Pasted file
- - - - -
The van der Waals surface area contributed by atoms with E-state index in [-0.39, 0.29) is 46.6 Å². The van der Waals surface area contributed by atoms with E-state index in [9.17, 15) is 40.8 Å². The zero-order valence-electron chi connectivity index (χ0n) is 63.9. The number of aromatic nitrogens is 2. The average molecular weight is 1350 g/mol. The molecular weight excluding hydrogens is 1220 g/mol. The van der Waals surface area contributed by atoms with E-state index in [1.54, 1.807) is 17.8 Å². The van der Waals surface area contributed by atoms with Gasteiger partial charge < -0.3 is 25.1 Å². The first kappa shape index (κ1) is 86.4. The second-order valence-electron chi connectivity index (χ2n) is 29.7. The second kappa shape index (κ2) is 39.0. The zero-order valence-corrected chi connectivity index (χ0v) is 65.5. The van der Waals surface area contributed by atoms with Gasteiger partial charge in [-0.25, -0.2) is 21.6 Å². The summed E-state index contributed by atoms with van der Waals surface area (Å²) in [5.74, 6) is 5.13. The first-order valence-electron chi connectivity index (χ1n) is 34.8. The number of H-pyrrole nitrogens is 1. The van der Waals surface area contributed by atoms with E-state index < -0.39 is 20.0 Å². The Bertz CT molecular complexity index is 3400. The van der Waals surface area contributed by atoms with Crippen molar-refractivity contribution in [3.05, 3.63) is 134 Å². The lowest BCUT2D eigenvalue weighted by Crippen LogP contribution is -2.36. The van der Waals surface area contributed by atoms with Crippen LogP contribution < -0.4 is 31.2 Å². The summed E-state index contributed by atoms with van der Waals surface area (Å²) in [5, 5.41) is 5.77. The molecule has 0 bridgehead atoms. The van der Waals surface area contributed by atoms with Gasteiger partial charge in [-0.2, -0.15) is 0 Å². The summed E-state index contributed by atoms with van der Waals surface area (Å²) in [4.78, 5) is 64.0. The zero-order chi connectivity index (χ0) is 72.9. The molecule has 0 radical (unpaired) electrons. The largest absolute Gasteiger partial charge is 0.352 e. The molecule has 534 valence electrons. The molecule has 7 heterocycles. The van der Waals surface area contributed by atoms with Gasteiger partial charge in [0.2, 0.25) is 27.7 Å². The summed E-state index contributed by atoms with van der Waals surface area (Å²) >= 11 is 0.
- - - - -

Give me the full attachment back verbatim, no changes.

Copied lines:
The van der Waals surface area contributed by atoms with E-state index in [-0.39, 0.29) is 46.6 Å². The van der Waals surface area contributed by atoms with E-state index in [9.17, 15) is 40.8 Å². The zero-order valence-electron chi connectivity index (χ0n) is 63.9. The number of aromatic nitrogens is 2. The average molecular weight is 1350 g/mol. The molecular weight excluding hydrogens is 1220 g/mol. The van der Waals surface area contributed by atoms with E-state index in [1.54, 1.807) is 17.8 Å². The van der Waals surface area contributed by atoms with Gasteiger partial charge < -0.3 is 25.1 Å². The first kappa shape index (κ1) is 86.4. The second-order valence-electron chi connectivity index (χ2n) is 29.7. The second kappa shape index (κ2) is 39.0. The zero-order valence-corrected chi connectivity index (χ0v) is 65.5. The van der Waals surface area contributed by atoms with Gasteiger partial charge in [-0.25, -0.2) is 21.6 Å². The summed E-state index contributed by atoms with van der Waals surface area (Å²) in [5.74, 6) is 5.13. The first-order valence-electron chi connectivity index (χ1n) is 34.8. The number of H-pyrrole nitrogens is 1. The van der Waals surface area contributed by atoms with E-state index < -0.39 is 20.0 Å². The Bertz CT molecular complexity index is 3400. The van der Waals surface area contributed by atoms with Crippen molar-refractivity contribution in [3.05, 3.63) is 134 Å². The lowest BCUT2D eigenvalue weighted by Crippen LogP contribution is -2.36. The van der Waals surface area contributed by atoms with Crippen LogP contribution < -0.4 is 31.2 Å². The summed E-state index contributed by atoms with van der Waals surface area (Å²) in [5, 5.41) is 5.77. The molecule has 0 bridgehead atoms. The van der Waals surface area contributed by atoms with Gasteiger partial charge in [-0.2, -0.15) is 0 Å². The summed E-state index contributed by atoms with van der Waals surface area (Å²) in [4.78, 5) is 64.0. The zero-order chi connectivity index (χ0) is 72.9. The molecule has 0 radical (unpaired) electrons. The largest absolute Gasteiger partial charge is 0.352 e. The molecule has 534 valence electrons. The molecule has 7 heterocycles. The van der Waals surface area contributed by atoms with Gasteiger partial charge in [0.2, 0.25) is 27.7 Å². The summed E-state index contributed by atoms with van der Waals surface area (Å²) >= 11 is 0.